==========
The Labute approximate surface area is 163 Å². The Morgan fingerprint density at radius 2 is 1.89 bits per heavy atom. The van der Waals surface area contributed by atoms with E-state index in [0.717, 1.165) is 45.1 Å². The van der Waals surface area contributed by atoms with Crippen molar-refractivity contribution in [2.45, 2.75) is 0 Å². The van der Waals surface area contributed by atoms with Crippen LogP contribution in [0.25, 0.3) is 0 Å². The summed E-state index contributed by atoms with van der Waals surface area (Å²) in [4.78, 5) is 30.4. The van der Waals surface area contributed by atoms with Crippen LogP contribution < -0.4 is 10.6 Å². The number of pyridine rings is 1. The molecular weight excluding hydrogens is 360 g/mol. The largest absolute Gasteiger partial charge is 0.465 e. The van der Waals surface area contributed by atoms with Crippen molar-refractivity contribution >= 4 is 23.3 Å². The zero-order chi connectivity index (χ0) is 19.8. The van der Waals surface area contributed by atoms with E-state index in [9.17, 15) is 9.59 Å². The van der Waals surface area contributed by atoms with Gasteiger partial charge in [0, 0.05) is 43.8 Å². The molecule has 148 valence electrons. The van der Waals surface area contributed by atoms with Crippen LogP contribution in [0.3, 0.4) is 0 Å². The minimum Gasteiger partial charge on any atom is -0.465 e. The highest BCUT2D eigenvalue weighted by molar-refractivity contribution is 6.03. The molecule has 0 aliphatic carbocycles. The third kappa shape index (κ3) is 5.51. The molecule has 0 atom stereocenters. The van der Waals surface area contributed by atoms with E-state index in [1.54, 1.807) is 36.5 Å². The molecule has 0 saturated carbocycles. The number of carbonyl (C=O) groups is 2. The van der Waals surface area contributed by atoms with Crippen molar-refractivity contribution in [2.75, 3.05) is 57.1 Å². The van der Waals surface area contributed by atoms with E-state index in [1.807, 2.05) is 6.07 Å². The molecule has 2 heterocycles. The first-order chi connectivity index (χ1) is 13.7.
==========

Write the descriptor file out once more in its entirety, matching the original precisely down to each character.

The Labute approximate surface area is 163 Å². The Morgan fingerprint density at radius 2 is 1.89 bits per heavy atom. The van der Waals surface area contributed by atoms with E-state index in [0.717, 1.165) is 45.1 Å². The van der Waals surface area contributed by atoms with Crippen molar-refractivity contribution in [2.45, 2.75) is 0 Å². The van der Waals surface area contributed by atoms with Crippen LogP contribution in [0.25, 0.3) is 0 Å². The summed E-state index contributed by atoms with van der Waals surface area (Å²) in [4.78, 5) is 30.4. The van der Waals surface area contributed by atoms with Crippen LogP contribution < -0.4 is 10.6 Å². The number of pyridine rings is 1. The molecular weight excluding hydrogens is 360 g/mol. The largest absolute Gasteiger partial charge is 0.465 e. The van der Waals surface area contributed by atoms with Crippen molar-refractivity contribution >= 4 is 23.3 Å². The zero-order chi connectivity index (χ0) is 19.8. The van der Waals surface area contributed by atoms with E-state index in [9.17, 15) is 9.59 Å². The van der Waals surface area contributed by atoms with Gasteiger partial charge in [0, 0.05) is 43.8 Å². The molecule has 148 valence electrons. The van der Waals surface area contributed by atoms with Crippen LogP contribution in [0.3, 0.4) is 0 Å². The minimum Gasteiger partial charge on any atom is -0.465 e. The highest BCUT2D eigenvalue weighted by molar-refractivity contribution is 6.03. The molecule has 0 aliphatic carbocycles. The third kappa shape index (κ3) is 5.51. The molecule has 0 atom stereocenters. The van der Waals surface area contributed by atoms with E-state index in [1.54, 1.807) is 36.5 Å². The molecule has 0 saturated carbocycles. The number of carbonyl (C=O) groups is 2. The van der Waals surface area contributed by atoms with Crippen molar-refractivity contribution in [2.75, 3.05) is 57.1 Å². The van der Waals surface area contributed by atoms with E-state index in [1.807, 2.05) is 6.07 Å². The molecule has 2 heterocycles. The first-order chi connectivity index (χ1) is 13.7.